Japan’s Animals are in Peril

The recent earthquake and consequential tsunami in Japan has kept people all over the world asking how they can help.  When a disaster like this strikes the devastation is enormous, not only to our human friends, but to our animal friends as well.

Animals left in the quake of a natural disaster need your help! Left without their owners, food, shelter, or medical attention many could die.  Last time a natural disaster struck Japan, Animal Refuge Kansai (ARK), was able to save 600 animals.  The tsunami has left even more animals alone and scared, and with your help and donations many more charities can aid in saving their lives.

Animal Fair has compiled a list of tips on how we can help these innocent and majestic creatures when their worlds are turned upside down.

Japan Earthquake Animal Support is a wonderful coalition of charities brought together for the animals’ plight; they include HEART- Tokushima,  Animal Garden  Niigata, and Japan Cat Network.  Check out their Facebook page to see what you can do to aid in Japan’s animal rescue efforts and learn more about these wonderful charities.

How to Help Animals in the Face of a Natural Disaster

1. Make an Animal Emergency Kit! This should include a cat carrier, gauze, a  nylon leash, towels, enough water and easy-to-open cat or dog food to last at least two weeks, gloves, bedding, any medicine your pet or another animal may need, and contact information for the humane society or any animal or wildlife rescue.

2. If you see an animal stranded on the side of the road or in need of help approach gently and non-threateningly. It is important to stay low to the ground while avoiding eye contact; talk quietly.

3. If you think an animal may have passed away very gently and calmly touch the edge of the animal’s eyes to see if there is an eye reflex.  If so, bring the animal to the nearest vet, animal hospital, or animal shelter.  If the animal has sadly died, call Wild Life Control.

4. If the animal is bleeding apply pressure with a clean towel, cloth, or piece of material and wrap the wound using gauze or a bandage.  Bring the animal to a vet, animal hospital, or shelter.

5. If you come across wildlife in need please stop and help.  Wrap them gently in a clean towel or piece of fabric.  If they are small enough to fit into a cardboard box (with air holes!) place them inside and bring them to a vet, animal hospital, or animal shelter.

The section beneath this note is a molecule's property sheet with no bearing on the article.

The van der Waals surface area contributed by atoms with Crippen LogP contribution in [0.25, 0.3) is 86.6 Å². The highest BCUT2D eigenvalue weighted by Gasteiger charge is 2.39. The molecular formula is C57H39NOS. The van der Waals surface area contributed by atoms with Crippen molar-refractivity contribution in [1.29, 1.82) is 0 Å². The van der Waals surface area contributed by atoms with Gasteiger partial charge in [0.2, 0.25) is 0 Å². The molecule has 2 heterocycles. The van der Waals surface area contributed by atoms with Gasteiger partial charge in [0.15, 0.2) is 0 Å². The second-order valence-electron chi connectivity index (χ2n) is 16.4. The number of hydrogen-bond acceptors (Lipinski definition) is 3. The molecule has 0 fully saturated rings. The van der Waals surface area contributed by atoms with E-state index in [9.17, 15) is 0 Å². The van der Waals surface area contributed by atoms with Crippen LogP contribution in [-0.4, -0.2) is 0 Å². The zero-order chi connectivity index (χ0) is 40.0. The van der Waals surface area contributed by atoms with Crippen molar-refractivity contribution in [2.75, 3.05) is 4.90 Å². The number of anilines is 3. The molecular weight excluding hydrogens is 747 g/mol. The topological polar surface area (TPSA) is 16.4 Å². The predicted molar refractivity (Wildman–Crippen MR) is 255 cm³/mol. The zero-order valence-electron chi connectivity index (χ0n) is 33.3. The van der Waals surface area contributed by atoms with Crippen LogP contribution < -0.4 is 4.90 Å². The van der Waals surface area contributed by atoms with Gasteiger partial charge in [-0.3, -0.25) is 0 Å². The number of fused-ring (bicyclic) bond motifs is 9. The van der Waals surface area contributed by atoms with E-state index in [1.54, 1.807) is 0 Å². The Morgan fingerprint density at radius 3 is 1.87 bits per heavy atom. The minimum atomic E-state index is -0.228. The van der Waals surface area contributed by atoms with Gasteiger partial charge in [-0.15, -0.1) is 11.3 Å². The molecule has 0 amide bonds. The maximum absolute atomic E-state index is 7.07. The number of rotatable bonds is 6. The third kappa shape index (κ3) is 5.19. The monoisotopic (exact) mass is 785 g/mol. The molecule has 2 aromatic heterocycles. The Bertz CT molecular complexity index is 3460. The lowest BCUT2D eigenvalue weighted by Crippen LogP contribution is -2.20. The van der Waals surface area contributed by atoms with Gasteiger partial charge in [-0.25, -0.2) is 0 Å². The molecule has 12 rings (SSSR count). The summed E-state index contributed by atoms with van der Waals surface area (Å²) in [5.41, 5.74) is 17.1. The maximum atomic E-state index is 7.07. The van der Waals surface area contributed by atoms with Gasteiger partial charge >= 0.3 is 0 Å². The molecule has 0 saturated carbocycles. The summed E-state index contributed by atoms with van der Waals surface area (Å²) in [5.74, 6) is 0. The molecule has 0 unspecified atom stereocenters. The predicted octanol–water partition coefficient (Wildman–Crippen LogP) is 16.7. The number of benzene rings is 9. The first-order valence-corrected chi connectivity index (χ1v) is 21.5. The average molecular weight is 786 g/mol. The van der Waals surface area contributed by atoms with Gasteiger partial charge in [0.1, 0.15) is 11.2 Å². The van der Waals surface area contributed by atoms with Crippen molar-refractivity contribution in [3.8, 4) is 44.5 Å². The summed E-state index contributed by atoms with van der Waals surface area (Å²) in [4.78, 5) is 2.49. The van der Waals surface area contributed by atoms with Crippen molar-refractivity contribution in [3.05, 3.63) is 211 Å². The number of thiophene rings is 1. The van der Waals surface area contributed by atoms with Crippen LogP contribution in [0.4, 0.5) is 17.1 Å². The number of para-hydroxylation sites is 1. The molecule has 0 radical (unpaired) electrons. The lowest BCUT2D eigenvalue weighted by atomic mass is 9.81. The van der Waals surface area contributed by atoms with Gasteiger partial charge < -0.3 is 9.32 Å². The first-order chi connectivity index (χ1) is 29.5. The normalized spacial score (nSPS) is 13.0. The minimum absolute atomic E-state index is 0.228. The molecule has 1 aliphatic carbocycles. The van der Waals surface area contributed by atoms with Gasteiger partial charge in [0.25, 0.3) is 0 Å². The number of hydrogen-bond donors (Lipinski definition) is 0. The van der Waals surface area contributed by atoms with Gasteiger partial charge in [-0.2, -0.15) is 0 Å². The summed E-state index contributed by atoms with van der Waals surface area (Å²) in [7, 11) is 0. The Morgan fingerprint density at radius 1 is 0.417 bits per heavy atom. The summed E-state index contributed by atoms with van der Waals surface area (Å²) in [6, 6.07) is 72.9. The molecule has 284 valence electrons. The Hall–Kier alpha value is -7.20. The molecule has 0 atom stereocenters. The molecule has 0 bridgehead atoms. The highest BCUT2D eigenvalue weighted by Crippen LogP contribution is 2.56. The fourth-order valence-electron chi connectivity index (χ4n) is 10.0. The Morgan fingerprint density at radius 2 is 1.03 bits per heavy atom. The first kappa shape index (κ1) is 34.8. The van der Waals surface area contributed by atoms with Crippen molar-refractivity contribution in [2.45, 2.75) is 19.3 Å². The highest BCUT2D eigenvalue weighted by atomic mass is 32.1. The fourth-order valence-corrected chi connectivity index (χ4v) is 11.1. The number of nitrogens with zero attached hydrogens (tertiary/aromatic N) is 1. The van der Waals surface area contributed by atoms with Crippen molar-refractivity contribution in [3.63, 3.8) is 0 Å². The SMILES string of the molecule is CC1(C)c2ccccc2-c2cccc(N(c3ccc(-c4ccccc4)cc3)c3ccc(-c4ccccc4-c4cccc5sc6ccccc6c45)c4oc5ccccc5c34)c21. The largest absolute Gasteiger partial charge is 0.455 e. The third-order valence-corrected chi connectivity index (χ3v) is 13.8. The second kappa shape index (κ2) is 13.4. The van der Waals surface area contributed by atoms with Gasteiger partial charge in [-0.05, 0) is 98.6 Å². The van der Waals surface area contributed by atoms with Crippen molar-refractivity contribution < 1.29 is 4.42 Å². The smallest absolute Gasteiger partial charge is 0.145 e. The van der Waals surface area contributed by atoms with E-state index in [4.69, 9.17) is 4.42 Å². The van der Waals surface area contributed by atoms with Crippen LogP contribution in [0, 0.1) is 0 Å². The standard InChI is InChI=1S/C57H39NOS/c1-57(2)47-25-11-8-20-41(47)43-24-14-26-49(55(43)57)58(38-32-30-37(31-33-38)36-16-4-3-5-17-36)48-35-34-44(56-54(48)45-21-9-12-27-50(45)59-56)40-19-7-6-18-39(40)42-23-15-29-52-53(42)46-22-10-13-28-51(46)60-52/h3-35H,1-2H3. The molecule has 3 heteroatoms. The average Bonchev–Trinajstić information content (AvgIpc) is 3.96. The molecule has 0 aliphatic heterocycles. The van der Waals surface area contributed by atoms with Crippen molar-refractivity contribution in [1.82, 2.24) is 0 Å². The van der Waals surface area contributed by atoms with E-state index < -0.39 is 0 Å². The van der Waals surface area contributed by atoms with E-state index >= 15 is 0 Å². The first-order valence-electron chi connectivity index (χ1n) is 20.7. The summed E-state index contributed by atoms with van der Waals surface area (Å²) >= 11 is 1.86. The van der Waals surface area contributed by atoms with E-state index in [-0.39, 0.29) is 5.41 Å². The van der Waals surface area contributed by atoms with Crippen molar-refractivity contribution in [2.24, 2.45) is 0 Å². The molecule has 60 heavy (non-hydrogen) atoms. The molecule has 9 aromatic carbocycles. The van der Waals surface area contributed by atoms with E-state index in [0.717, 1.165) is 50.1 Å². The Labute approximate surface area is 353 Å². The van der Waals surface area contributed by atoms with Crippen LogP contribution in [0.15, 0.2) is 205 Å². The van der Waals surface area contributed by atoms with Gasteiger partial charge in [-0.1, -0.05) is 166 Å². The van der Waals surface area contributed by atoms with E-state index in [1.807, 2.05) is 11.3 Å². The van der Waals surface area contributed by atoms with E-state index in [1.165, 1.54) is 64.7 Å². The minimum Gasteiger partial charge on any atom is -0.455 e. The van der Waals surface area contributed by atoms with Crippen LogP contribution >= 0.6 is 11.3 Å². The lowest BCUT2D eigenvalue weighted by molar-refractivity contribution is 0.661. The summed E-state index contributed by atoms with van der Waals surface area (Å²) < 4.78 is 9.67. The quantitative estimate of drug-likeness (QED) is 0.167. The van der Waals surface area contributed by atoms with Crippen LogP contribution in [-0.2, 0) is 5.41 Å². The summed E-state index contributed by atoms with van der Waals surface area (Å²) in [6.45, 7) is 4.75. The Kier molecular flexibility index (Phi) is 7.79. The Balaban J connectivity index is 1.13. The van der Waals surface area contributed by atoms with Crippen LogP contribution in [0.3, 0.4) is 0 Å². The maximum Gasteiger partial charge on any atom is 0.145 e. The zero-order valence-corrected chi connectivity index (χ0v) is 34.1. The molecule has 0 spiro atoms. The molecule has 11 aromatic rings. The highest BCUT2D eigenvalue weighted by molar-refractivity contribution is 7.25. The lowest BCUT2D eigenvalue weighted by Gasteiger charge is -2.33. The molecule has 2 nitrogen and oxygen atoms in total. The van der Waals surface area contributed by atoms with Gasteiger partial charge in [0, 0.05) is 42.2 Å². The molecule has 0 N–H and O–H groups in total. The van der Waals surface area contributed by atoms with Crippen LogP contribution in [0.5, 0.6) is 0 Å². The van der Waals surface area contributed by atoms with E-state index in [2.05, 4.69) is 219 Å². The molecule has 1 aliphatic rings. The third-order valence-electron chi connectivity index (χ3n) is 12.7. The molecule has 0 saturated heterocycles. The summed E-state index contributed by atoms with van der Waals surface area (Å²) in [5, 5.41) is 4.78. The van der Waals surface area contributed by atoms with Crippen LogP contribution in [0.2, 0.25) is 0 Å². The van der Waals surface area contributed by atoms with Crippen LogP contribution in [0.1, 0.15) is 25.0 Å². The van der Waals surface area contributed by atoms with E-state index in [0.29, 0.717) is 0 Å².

6. Make sure your pets are well protected in any emergency! Set up a pet-rescue action plan with a trusted neighbor or near-by relative.  Should you be away or unable to tend to your pet in the event of a disaster there will be someone to maintain the welfare of your beloved animal.   Leave a key, instructions, and a decal on a clearly visible door or window to alert those able to help how many pets are inside.

7. Keep a proper ID on your pet at all times! We are not always given warning or time to prepare should there be calamity.  By ensuring your pet always wears his or her proper id you are actively improving their lives-and this is true in all situations, not just natural disasters.  Should you become separated in any instance, the chances of finding each other again increases significantly! Microchips are also extremely important aspect of pet id-ing as a collar can fall off, or be destroyed. Talk to your vet about this and be sure to register the micro-chip with a pet located service.

8. If you have to evacuate do not leave your pet! Include them is any evacuation system planning.  If you don’t the chances of finding then again, and finding them in safe condition are slim to none. You may believe you’ll have a chance to retrieve them soon enough, but you may not be able to return home for months, if at all.  If you must evacuate your home never leave your animal behind!

9. Find out what hotels and/or motels allow pets. In the event of an evacuation you may find yourself miles from home with nowhere to stay, when you add a pet to the mix this can become double complicated.  Do a check of any hotels and motels within a 50 to 100 mile radius, and be sure to have the contact information somewhere handy and always available!

10. Keep a list of nearby shelters both for yourself, and for those who may end up rescuing your animal for you.  Chaos does not begin to describe the environment of a disaster, you want to be sure taking care of your pet is an easy as possible.  If you are not at home at the time of the disaster, or for some reason cannot keep your pet with you once you have evacuated, you need to be able to bring your pet to a safe place quickly and efficiently.

As always when dealing with sick or injured animals be sure to protect your hands with gloves that will not hurt the animal’s fur or skin but will keep you from catching any diseases.  Approach the animal kindly and gently.  Do what you can to help the animal in the immediate moment before getting him or her to a shelter, vet, or animal hospital. Safeguard your pets to the best of your ability, be prepared, and cover all of your bases! If we all do our part we can insure animals receive the attention they need in the event of a natural disaster.

Additional charities sending funds to the animals of Japan include The Search Dog Foundation . With your help these animals can continue loving and living, so please donate.   For more information on charities helping log onto www.animalfair.com

Bark about it!